Please note: Spoilers abound.
I feel a little ambivalent about Miyori no Mori. I saw it primarily as a cute fantasy jaunt through the woods, and in this sense it achieved its goal more or less effectively. The morals and questions it explores are approached in a classic manner, but ultimately I feel that a few details keep Miyori no Mori from being as good as it perhaps could have been.
The plot of Miyori no Mori is simple enough: A young city girl (Miyori, of course) moves into a quiet mountain village and learns that she has been chosen by the spirits of the forest to be that forest's guardian. Shortly thereafter, she uncovers a corporate plan to build a dam that would submerge the forest and nearby town, a la Higurashi no Naku Koro ni. She initially believes that a group of men she encounters in the forest have come to look for endangered species, because the dam cannot be built if it would destroy the habitat of an endangered species. She soon learns, however, that they have in fact come to ensure that there are no endangered species on the mountain - at least, not by the time they leave. Miyori then enlists the aid of the forest spirits and a few of the village children to chase the men out of the forest.
One of the things that bothered me so much about Miyori no Mori was that it reminded me of so many other things - and didn't hold a candle to any of them. Maybe I'm being unfair about the plot similarities between Miyori no Mori and Higurashi no Naku Koro ni, but the scenario of a dam that, if built, would submerge an entire village and displace the entire population is one that I have only seen twice - Higurashi, and this film. Miyori herself seemed to be intermittently and halfheartedly channeling the girls of Hayao Miyazaki's work. She reminded me, at various times, of such Miyazaki characters as Mononoke Hime's San and Spirited Away's Chihiro, but with one problem: Never did Miyori approach San's majestic and fierce bond with the forest, or Chihiro's whimsical and occasionally terrifying romp through the world of spirits. All she did was remind me of these things, remind me so powerfully that it was impossible to ignore - but never did she actually live up to the characters she was channeling. Maybe she wasn't actually trying to imitate these characters, and I'm certain that there will be more than one reader who finds it incredibly unfair to fault one movie only for being similar and inferior to another, but I have said before and I will doubtless say again: Like it or not, we live in a world that has a past. Pretending that Miyori no Mori wasn't made in the same world as the earlier Mononoke Hime and Spirited Away doesn't change the fact that it was, and though I may be wrong, I don't think it would be unreasonable to assume that Miyori no Mori was at least partly inspired by such films, and others. My only real complaint about these connections is that the movie draws my attention to other great movies that I love, but fails to approach their enjoyability.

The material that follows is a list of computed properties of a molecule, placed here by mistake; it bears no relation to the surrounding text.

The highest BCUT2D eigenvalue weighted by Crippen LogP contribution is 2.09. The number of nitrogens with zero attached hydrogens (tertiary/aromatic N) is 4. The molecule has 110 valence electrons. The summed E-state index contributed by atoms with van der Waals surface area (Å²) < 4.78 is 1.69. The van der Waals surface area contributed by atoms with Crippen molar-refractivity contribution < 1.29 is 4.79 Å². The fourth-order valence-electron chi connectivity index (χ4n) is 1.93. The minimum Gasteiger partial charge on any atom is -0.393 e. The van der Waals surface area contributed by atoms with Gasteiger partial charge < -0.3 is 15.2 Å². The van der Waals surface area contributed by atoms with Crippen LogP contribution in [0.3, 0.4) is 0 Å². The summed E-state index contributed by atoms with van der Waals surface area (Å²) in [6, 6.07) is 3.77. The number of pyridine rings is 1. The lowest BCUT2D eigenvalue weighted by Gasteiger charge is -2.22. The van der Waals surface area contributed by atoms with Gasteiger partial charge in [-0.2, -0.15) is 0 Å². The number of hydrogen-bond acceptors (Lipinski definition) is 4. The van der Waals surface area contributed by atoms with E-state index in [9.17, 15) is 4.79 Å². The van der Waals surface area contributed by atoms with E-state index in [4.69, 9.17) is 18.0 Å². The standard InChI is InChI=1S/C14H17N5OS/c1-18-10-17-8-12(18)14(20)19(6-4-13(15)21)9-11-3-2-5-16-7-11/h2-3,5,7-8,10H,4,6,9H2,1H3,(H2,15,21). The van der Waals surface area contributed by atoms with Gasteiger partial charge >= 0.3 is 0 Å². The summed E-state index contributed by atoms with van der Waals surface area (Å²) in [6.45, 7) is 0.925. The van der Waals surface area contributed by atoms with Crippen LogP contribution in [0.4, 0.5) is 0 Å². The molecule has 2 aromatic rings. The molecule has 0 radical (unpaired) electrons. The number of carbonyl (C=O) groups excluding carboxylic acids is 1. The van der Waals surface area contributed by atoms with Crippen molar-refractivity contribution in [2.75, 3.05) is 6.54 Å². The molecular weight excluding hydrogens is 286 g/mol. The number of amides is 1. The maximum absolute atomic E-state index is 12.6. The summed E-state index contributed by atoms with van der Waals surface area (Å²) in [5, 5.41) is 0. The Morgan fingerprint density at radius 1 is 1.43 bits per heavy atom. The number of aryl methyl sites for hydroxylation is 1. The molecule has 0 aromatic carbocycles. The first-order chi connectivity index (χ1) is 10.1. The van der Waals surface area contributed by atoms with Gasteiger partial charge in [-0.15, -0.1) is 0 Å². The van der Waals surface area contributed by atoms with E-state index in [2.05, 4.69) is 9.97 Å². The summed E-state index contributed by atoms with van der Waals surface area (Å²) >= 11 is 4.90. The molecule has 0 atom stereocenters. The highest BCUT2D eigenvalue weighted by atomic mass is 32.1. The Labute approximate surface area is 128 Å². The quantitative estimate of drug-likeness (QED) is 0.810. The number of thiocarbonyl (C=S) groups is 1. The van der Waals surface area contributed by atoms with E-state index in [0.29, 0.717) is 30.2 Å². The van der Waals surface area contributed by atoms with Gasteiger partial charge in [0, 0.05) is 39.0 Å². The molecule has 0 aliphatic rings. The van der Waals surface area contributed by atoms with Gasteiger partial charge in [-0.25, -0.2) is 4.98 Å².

In any case, aside from the plot and spirit of Miyori no Mori, there is yet more to say on its animation and sound. I personally liked the animation. It wasn't stellar, especially on the humans, though it was by no means terrible. Where it really pleased me, though, was in the spirits of the forest - even they, to a technical eye, are not marvels of art, but I found their design so endearing that I often couldn't wait to see the next scene involving them - not so much to find out what would happen, but only to see Bokuriko (certainly my favorite of all the spirits - of all the CHARACTERS, in fact) hopping around and transforming, or to see Kanoko walking around with his cell phone pendant. The voice acting was similar - I don't think it was stellar, but there's something to say for the fact that Miyori never annoyed me, despite doing more than her share of high-pitched screaming and shouting; and as with the animation, the voices of the spirits were adorable at best, and quite a lot better than tolerable at their worst.